Today is an important day in the musical theater world -- the 67th birthday of Stephen Schwartz, the Tony-nominated composer and lyricist of shows such as Pippin, Godspell, Children of Eden, both the film and stage versions of The Hunchback of Notre Dame, and of course, the smash hit Wicked. He has won three Oscars for his work in films such as Pocahontas and The Prince of Egypt and four Grammys for both the stage and film. He has also managed to win my admiration for his work.
My first interaction with Schwartz's work was long before I knew who he was. I watched The Hunchback of Notre Dame as a child and, while it wasn't at the forefront of my early elementary self's princess-obsessed mind, it still stuck around in the back of my mind. "Hellfire", Frollo's big solo number terrified me to no end. To this day, it still does.
Schwartz's music and I met again when I was nine and performing in the children's ensemble of my high school's production of Pippin. I was in complete awe of the entire cast and crew, and the music stayed in my head constantly throughout the rehearsal process and after the show's run. Later on, I became a fan of Wicked and realized the same man who wrote the music for the first musical I'd ever performed in wrote it. My mind was completely and utterly blown by that, along with finding out about his work in the creation of Godspell.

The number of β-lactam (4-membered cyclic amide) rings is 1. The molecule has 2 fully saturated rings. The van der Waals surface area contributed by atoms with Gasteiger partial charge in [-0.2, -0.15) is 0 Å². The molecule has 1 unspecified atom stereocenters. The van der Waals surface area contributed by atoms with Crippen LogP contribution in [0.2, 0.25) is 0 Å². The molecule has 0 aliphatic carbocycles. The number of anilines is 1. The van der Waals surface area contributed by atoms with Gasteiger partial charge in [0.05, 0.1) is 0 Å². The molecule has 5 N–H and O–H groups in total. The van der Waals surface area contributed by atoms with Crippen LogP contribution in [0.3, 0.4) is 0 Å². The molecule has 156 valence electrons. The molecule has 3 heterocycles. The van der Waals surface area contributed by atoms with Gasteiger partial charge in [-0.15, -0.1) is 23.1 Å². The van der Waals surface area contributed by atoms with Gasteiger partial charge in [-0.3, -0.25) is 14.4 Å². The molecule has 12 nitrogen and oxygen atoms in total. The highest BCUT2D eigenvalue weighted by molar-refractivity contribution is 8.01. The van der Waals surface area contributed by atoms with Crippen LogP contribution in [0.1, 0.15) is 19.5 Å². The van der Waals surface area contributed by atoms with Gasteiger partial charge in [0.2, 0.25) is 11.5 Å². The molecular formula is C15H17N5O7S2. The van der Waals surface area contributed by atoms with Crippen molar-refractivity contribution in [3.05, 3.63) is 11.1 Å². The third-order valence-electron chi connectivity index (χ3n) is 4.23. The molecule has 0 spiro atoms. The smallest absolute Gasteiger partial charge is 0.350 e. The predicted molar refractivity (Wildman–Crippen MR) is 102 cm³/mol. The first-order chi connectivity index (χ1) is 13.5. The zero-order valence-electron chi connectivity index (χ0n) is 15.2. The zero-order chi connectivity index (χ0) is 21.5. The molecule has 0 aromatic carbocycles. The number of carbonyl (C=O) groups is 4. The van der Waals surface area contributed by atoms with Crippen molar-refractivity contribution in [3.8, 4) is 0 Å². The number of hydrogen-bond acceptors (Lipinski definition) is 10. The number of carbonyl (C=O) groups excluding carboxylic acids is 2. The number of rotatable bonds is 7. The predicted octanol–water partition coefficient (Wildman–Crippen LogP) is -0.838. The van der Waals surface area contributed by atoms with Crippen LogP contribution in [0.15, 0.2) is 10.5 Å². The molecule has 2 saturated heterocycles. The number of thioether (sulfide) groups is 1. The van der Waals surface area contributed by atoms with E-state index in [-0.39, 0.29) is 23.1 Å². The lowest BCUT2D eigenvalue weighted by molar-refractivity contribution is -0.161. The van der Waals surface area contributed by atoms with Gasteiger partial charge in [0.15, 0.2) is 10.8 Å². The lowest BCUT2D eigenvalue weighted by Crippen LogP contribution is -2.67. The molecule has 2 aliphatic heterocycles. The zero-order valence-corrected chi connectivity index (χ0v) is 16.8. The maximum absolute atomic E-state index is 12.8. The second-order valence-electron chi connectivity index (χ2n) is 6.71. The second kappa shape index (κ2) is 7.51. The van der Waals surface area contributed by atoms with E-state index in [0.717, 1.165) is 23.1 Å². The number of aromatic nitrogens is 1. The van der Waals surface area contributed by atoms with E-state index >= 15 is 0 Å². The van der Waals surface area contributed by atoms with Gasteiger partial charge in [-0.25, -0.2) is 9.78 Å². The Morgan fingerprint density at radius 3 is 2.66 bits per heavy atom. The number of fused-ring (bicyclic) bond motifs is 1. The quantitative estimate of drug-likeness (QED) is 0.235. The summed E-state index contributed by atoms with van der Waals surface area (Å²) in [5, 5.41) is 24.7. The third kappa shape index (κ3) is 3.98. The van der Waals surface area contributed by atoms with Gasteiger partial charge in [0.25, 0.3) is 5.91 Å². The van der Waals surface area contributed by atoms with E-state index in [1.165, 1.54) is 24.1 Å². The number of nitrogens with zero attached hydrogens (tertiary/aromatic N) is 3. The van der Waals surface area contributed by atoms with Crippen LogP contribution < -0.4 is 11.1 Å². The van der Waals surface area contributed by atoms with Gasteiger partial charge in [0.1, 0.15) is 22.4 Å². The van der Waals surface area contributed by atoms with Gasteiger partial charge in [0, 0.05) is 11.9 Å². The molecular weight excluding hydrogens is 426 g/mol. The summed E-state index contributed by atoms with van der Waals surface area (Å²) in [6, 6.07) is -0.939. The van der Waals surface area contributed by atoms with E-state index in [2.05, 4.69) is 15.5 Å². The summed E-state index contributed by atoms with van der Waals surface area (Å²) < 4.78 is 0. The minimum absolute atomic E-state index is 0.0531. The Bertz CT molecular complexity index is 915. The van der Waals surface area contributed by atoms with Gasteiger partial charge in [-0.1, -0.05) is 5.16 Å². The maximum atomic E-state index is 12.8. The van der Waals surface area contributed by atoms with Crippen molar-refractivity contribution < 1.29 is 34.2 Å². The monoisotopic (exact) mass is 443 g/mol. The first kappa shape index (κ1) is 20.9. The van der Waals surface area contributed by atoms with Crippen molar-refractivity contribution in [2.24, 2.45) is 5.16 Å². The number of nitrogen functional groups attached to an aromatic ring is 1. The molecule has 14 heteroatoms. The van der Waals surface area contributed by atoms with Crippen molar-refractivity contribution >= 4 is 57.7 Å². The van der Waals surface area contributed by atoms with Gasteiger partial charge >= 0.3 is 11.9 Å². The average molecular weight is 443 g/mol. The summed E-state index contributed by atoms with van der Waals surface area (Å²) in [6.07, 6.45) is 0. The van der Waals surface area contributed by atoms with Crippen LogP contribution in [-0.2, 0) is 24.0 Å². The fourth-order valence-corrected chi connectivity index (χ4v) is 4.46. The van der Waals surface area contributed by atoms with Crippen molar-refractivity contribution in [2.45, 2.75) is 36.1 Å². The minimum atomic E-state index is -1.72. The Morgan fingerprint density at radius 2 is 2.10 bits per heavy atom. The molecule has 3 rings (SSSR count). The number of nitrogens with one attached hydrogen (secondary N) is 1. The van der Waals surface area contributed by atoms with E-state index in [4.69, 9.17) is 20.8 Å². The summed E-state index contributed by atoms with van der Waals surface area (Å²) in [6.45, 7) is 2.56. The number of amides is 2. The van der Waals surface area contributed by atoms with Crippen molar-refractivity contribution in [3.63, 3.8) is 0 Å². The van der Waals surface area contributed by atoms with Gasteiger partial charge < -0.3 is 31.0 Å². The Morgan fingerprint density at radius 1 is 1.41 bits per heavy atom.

Last summer, I went with my grandmother and great-aunt to watch my county's summer stock production of the show Children of Eden. When I looked at the program and saw who its composer was, I knew I was in for a treat. The show opens with a large production number that tells the story of the first six days of God creating the Earth in order to ease the loneliness that he feels, ending at the point where Adam and Eve are created.
The first act then goes on to tell their story, featuring gorgeous numbers such as "The Spark of Creation", "The Naming" and the eponymous song at the act's finale, I was in tears by intermission.
The second act is the story of Noah and his family and is a bit happier. It calls back to the story of Adam and Eve through a subplot of Noah's son Japheth wishing to marry Yonah, a descendant of the race of Cain and a servant of Noah's family. Like the first act, it contains memorable songs such as "Generations", "The Hardest Part of Love", and Mama Noah's big song "Ain't It Good?" I left the show with a full heart and lifted spirits.
Mr. Schwartz, thank you so much for your incredible music. It's brought me and countless others a great deal of joy and helped form incredible friendships that mean the world to us. Your gift for storytelling is a blessing to the world of musical theatre. Thank you so much for reminding us all that there can be miracles when you believe.
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